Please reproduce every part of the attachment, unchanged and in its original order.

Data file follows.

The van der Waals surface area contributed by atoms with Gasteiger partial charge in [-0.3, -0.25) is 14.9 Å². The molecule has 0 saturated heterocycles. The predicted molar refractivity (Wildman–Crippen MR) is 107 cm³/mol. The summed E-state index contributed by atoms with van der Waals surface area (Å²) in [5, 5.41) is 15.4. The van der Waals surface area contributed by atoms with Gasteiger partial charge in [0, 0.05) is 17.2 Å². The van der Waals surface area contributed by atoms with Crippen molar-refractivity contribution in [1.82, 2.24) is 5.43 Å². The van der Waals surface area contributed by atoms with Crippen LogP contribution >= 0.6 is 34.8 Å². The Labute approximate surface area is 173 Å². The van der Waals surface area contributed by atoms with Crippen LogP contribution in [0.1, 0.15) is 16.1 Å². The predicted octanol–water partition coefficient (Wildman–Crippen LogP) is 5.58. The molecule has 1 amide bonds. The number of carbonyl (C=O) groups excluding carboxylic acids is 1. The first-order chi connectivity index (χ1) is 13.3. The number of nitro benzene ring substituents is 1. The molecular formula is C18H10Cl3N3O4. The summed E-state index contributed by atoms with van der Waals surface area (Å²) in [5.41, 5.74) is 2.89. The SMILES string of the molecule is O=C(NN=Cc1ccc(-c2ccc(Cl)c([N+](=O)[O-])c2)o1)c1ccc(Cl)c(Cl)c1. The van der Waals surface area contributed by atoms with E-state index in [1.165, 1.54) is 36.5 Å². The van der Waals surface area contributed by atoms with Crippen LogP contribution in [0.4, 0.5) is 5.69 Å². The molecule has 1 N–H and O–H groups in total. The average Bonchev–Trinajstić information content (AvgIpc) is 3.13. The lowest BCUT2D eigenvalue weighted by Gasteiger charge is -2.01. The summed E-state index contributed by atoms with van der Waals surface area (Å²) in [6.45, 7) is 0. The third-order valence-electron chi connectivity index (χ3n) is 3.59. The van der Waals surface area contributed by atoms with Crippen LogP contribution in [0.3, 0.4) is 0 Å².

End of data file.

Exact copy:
The van der Waals surface area contributed by atoms with Gasteiger partial charge in [-0.3, -0.25) is 14.9 Å². The molecule has 0 saturated heterocycles. The predicted molar refractivity (Wildman–Crippen MR) is 107 cm³/mol. The summed E-state index contributed by atoms with van der Waals surface area (Å²) in [5, 5.41) is 15.4. The van der Waals surface area contributed by atoms with Gasteiger partial charge in [0, 0.05) is 17.2 Å². The van der Waals surface area contributed by atoms with Crippen molar-refractivity contribution in [1.82, 2.24) is 5.43 Å². The van der Waals surface area contributed by atoms with Crippen LogP contribution >= 0.6 is 34.8 Å². The Labute approximate surface area is 173 Å². The van der Waals surface area contributed by atoms with Crippen LogP contribution in [0.1, 0.15) is 16.1 Å². The predicted octanol–water partition coefficient (Wildman–Crippen LogP) is 5.58. The molecule has 1 amide bonds. The number of carbonyl (C=O) groups excluding carboxylic acids is 1. The first-order chi connectivity index (χ1) is 13.3. The number of nitro benzene ring substituents is 1. The molecular formula is C18H10Cl3N3O4. The summed E-state index contributed by atoms with van der Waals surface area (Å²) in [5.41, 5.74) is 2.89. The SMILES string of the molecule is O=C(NN=Cc1ccc(-c2ccc(Cl)c([N+](=O)[O-])c2)o1)c1ccc(Cl)c(Cl)c1. The van der Waals surface area contributed by atoms with E-state index in [1.165, 1.54) is 36.5 Å². The van der Waals surface area contributed by atoms with Crippen LogP contribution in [0.4, 0.5) is 5.69 Å². The molecule has 1 N–H and O–H groups in total. The average Bonchev–Trinajstić information content (AvgIpc) is 3.13. The lowest BCUT2D eigenvalue weighted by Gasteiger charge is -2.01. The summed E-state index contributed by atoms with van der Waals surface area (Å²) in [6.45, 7) is 0. The third-order valence-electron chi connectivity index (χ3n) is 3.59. The van der Waals surface area contributed by atoms with Crippen LogP contribution in [0.3, 0.4) is 0 Å².